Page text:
SchneiderPeeps - The July Garden

July It’s getting hot so make sure you are watering a lot. The harvest should still be coming in quite a lot at the beginning of the month. The melons should start ripening now. This is the time to think about using shade cloth to cover some of your plants. Many tomatoes will get sun scorched in the heat.

Your winter squashes will probably be ready by the end of the month. The onions should be ready this month. As you clear areas of your garden out, consider sowing buckwheat as a green manure or to feed the bees. 

August It’s mainly peppers and okra this month. You’ll get a few random tomatoes but mostly the plants are struggling to survive. Same with the summer squash. You can decided to just pull it all up or try to keep things watered enough to make it to fall. Either way is fine – it’s hot and you deserve a break. If you pull up things up, consider sowing buckwheat in it’s place.

This is a great time to make notes in your gardening notebook

September By mid month it should start cooling down. You can start some seeds indoors or wait a few more weeks to sow them outside. You should still be harvesting peppers and okra this month. You can probably harvest your sweet potatoes now. Towards the end of the month you can plant some tomato transplants for the winter (I like to do cherry type tomatoes because they ripen quicker).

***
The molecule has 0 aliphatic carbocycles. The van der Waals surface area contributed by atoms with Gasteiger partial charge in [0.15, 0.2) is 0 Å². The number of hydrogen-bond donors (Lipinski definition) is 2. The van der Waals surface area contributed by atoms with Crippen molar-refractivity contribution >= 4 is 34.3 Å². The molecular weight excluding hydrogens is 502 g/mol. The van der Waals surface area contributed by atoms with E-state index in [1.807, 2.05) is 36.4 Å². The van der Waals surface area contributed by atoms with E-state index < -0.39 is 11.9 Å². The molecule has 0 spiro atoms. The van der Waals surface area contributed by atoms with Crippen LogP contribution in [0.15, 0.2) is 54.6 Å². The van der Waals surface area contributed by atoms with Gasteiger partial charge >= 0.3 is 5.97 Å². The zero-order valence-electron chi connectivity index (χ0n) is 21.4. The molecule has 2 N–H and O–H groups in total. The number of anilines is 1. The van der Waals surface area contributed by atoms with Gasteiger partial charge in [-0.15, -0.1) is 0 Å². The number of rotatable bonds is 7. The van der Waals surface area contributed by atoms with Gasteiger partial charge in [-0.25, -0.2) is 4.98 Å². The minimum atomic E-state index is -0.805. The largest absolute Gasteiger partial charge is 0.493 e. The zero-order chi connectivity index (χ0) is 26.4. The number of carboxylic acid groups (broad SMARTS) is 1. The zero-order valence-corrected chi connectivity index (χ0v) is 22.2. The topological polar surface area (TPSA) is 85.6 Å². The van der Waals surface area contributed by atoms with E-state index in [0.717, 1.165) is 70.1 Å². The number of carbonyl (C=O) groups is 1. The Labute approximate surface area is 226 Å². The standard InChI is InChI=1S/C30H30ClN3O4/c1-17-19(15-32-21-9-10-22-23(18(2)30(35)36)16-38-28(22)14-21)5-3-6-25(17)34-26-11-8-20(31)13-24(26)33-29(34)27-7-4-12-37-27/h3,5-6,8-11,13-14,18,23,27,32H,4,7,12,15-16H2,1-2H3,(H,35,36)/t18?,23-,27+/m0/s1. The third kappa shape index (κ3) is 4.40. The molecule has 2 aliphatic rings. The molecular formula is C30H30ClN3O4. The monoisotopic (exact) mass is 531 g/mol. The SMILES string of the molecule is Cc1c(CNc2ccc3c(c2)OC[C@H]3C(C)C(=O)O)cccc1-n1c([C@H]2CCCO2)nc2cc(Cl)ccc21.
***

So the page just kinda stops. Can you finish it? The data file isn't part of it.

SchneiderPeeps - The October Garden

October Now’s the time to sow your fall garden- lettuce, kale, chard, broccoli, beets and cauliflower are all things I plant this month. I try to wait until we’re going to have rain for 2-3 days and sow seeds the day before. We can still have hot days in October so make sure you water regularly. 

November  You should be harvesting lettuce and other baby greens by the end of the month. If you are going to plant onions and garlic for next summer now is the time. I really like starting onions by seeds. I just sprinkle them in a line  and let them grow all bunched together and in February dig them up and transplant them.

Depending on the winter you might be able to keep your tomato plants going, just be sure to cover them if you dip below freezing. You should not have to cover any of your cold weather crops unless you dip into the low 20s. 

December You should be able to harvest greens and maybe even some broccoli and cauliflower towards the end of the month. Cool temperatures and almost no pests make winter gardening in zone 9 super enjoyable.

Gardening in other zones

Zone 3
Joybilee Farm in Canada
The Northern Homestead in Canada
Zone 4
Homespun Seasonal Living in Montana
Idlewild Alaska in Alaska
Zone 5
Grow a Good Life in Maine
The Homestead Lady in Utah
Zone 6
Learning and Yearning in Pennsylvania
Zone 7
Little Sprouts Learning in Oklahoma
Pierce Ponderosa in Georgia
Zone 8
Homemaking Organized in Washington 
The Farmer’s Lamp in Louisiana
Preparedness Mama in Texas
Zone 9
SchneiderPeeps in Texas
Gardening in zone 9 is a year round project. Learn what to plant and harvest each month, plus what to do in the dead of summer. Plus tips for other zones.


I’m sure I’ve forgotten something, so if you garden in zone 9 what are your tips? 

Thanks for sharing with your friends!


Sunday 29th of August 2021